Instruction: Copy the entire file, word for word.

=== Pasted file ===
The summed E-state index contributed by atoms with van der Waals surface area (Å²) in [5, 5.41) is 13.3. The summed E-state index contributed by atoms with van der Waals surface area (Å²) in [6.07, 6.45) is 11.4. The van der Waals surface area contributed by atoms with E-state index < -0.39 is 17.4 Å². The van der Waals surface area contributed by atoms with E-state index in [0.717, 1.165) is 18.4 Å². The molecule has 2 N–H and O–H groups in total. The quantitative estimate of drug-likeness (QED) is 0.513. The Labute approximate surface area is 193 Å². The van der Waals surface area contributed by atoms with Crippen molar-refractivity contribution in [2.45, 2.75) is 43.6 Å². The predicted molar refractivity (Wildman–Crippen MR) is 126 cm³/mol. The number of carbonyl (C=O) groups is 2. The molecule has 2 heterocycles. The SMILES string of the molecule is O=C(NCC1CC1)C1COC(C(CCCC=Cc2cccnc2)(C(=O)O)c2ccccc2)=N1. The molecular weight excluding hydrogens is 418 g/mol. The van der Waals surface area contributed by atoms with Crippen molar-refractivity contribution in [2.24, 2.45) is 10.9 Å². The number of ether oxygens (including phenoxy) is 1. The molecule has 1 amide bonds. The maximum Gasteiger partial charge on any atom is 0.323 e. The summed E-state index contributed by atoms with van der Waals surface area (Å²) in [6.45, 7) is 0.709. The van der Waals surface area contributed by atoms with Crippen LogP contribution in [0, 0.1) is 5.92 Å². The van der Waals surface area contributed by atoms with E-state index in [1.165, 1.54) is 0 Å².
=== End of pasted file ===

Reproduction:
The summed E-state index contributed by atoms with van der Waals surface area (Å²) in [5, 5.41) is 13.3. The summed E-state index contributed by atoms with van der Waals surface area (Å²) in [6.07, 6.45) is 11.4. The van der Waals surface area contributed by atoms with E-state index < -0.39 is 17.4 Å². The van der Waals surface area contributed by atoms with E-state index in [0.717, 1.165) is 18.4 Å². The molecule has 2 N–H and O–H groups in total. The quantitative estimate of drug-likeness (QED) is 0.513. The Labute approximate surface area is 193 Å². The van der Waals surface area contributed by atoms with Crippen molar-refractivity contribution in [2.45, 2.75) is 43.6 Å². The predicted molar refractivity (Wildman–Crippen MR) is 126 cm³/mol. The number of carbonyl (C=O) groups is 2. The molecule has 2 heterocycles. The SMILES string of the molecule is O=C(NCC1CC1)C1COC(C(CCCC=Cc2cccnc2)(C(=O)O)c2ccccc2)=N1. The molecular weight excluding hydrogens is 418 g/mol. The van der Waals surface area contributed by atoms with Crippen molar-refractivity contribution in [2.24, 2.45) is 10.9 Å². The number of ether oxygens (including phenoxy) is 1. The molecule has 1 amide bonds. The maximum Gasteiger partial charge on any atom is 0.323 e. The summed E-state index contributed by atoms with van der Waals surface area (Å²) in [6.45, 7) is 0.709. The van der Waals surface area contributed by atoms with Crippen LogP contribution in [0, 0.1) is 5.92 Å². The van der Waals surface area contributed by atoms with E-state index in [1.165, 1.54) is 0 Å².